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In Memoriam

In Memory of Dick van der Helm

Dick van der Helm, an internationally recognized siderophore researcher and a crystallographer.

Professor Dick van der Helm, one of the pioneers of the structural siderophore field, passed away on April 28, 2010, aged 77. Dick was born on March 16, 1933 in Velsen, the Netherlands and after completing his regular primary and secondary school education he enrolled at the University of Amsterdam. He obtained the Dutch equivalents of the Bachelors and Masters degrees in 1952 and 1956, respectively. He then worked abroad at Indiana University for a number of years but he briefly returned to his alma mater to obtain his Doctoral degree in crystallography in 1960. Of particular importance during his further crystallography training were the postdoctoral years from 1959-1962 which he spent working with Lindo Patterson at the Institute for Cancer Research in Philadelphia. During this time important computer programs for the analysis of crystallographic data were developed that have since been used extensively by numerous scientists worldwide. Dick has worked for most of his career (from 1962-2002) at the University of Oklahoma in Norman, where he was a highly valued member of the Chemistry department. He rapidly rose through the ranks and he was appointed as a George Lynn Cross Research Professor in 1977; this is the highest research honor that a faculty member can receive from the University of Oklahoma, and it reflects Dicks’ national and international recognition over a number of years. Dick has also been a recipient of an NIH Career development award from 1969 to 1974 and the Oklahoma Scientist award in 1980.

Shortly after moving to Norman, Oklahoma, Dick became fascinated by the structures of siderophores and related iron-chelating compounds. His research group has purified and structurally characterized many different siderophores and through this work they have helped to firmly establish the chemical features and the preferred coordination chemistry that characterize a potent naturally occurring iron chelator that can be used to fulfill the need for the essential element iron of micro organisms such as bacteria or fungi. Glancing over Dick’s publication record from the 60’s, 70’s and the early 80’s reads like a ‘Who’s Who of the ferric-siderophore world’ as we currently know it: ferrichrome, ferrioxamine, pseudobactin, anguibactin, agrobactin, just to name a few. This work helped to firmly establish the important biological role of siderophores and it brought him in contact with many microbiologists and other scientists that were studying bacterial and fungal iron uptake pathways. During these years Dick also spent a sabbatical leave at the University of Groningen in the Netherlands, to further hone his skills as a single crystal crystallographer. Moreover, in the early parts of his career Dick also played an important role in various committees of the American Crystallographic Association and in 1978 he organized and hosted their national meeting in Norman. Dick’s research on siderophores extended well into the 90’s and also included some related studies on potentially clinically useful iron chelators.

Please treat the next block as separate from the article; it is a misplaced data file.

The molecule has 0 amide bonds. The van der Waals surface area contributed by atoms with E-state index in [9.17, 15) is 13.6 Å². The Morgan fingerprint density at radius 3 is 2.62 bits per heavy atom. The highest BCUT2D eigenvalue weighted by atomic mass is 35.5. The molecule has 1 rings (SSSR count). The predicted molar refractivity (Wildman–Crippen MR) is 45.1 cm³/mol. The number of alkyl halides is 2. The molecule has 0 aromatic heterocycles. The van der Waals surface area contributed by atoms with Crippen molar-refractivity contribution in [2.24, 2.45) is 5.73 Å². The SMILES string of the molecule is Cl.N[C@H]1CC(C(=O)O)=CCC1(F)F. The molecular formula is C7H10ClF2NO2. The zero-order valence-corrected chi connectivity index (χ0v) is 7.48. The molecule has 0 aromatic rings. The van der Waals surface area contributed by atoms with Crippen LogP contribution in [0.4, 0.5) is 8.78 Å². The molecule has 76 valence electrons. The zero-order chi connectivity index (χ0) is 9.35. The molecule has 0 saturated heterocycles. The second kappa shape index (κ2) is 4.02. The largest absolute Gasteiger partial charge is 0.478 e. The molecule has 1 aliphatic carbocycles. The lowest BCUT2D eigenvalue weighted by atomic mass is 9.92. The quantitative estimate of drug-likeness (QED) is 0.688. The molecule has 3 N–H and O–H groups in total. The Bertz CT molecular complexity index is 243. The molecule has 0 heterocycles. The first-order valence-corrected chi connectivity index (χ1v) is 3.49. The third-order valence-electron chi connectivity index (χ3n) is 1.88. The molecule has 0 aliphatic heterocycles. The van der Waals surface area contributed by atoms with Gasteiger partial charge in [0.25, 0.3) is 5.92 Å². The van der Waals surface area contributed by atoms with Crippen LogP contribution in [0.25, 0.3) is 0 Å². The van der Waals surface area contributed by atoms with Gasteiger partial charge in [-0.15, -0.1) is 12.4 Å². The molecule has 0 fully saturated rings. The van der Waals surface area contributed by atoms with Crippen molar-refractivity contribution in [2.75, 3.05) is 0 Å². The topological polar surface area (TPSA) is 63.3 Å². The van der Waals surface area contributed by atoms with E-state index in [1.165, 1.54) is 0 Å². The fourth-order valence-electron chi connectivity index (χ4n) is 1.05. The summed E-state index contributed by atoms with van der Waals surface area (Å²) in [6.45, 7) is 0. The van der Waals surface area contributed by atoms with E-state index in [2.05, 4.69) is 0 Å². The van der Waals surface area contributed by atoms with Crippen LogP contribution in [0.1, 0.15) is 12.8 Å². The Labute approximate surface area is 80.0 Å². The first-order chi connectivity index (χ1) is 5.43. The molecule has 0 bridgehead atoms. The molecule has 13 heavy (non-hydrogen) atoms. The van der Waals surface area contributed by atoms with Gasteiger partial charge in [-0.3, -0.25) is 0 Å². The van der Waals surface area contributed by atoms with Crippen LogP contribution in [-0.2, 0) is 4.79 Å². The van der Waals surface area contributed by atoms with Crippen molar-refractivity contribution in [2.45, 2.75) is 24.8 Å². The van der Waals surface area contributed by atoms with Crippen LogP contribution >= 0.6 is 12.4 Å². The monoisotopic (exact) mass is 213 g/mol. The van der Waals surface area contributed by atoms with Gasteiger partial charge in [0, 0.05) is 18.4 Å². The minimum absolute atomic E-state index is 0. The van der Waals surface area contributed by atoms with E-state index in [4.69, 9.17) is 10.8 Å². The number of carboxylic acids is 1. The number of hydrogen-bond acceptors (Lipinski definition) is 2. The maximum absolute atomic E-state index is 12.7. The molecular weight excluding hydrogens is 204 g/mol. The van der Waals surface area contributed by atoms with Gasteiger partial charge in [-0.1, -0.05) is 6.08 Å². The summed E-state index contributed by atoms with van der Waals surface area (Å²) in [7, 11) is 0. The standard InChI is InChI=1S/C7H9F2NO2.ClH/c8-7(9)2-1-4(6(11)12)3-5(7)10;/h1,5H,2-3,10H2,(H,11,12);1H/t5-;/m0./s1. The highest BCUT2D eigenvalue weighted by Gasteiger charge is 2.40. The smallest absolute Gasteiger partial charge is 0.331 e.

In 1984 Dick and his family spent a sabbatical year in Tuebingen, Germany, where he worked together with Guenther Winkelmann. During this extended visit he also interacted with many other European researchers, most notably the other members of the Tuebingen “IronMen”: Volkmar Braun and Klaus Hantke. It was after this experience that Dick decided to start working towards solving the structures of the proteins that are involved in siderophore uptake in bacteria. Although Dick and his group already reported on the purification and initial crystallization of the FepA outer membrane siderophore-receptor in 1989, it took an additional 10 years before the protein crystals diffracted well enough and the first structures for these dedicated outer membrane transporters could be reported. By this time Dick had decided to team-up with the Deisenhofer group in Dallas and this fruitful collaboration resulted in the high-resolution structures of the bacterial enterobactin transporter FepA and the iron-citrate carrier FecA from E. coli. These two early membrane protein structures should be considered as excellent achievements and they are still highly cited contributions. This seminal work triggered a flurry of activity and currently almost 50 different outer membrane transporter structures have been deposited in the protein database. Around the same time crystal structures for periplasmic siderophore-binding proteins also became available as well as several unexpected structures of siderophores bound to the human lipocalin protein, which is now called ‘siderocalin’. The latter serendipitous discovery has opened up a whole new area in siderophore biology. Dick was clearly delighted by these developments and the renewed and widening interests in the role of siderophores. With help from Ranjan Chakroborty, he spent the last few years of his career studying various mutants of the bacterial outer membrane siderophore transport proteins, trying to further understand their mechanism of action. As one of the long-serving members of the Editorial Board of the BioMetals journal Dick remained actively in involved in science until very recently, and he took great pride in keeping on top of the current scientific literature in this area.

Dick is survived by his wife, Louise, and by all 6 of his children and his 9 grandchildren. We wish them well in this difficult time. Dick will also be greatly missed by many colleagues of the BioIron Society. Not only did we loose a friend, but also his research work has had a major impact on the field and he has been a source of inspiration to many of us.

Hans J. Vogel

posted: May 1, 2010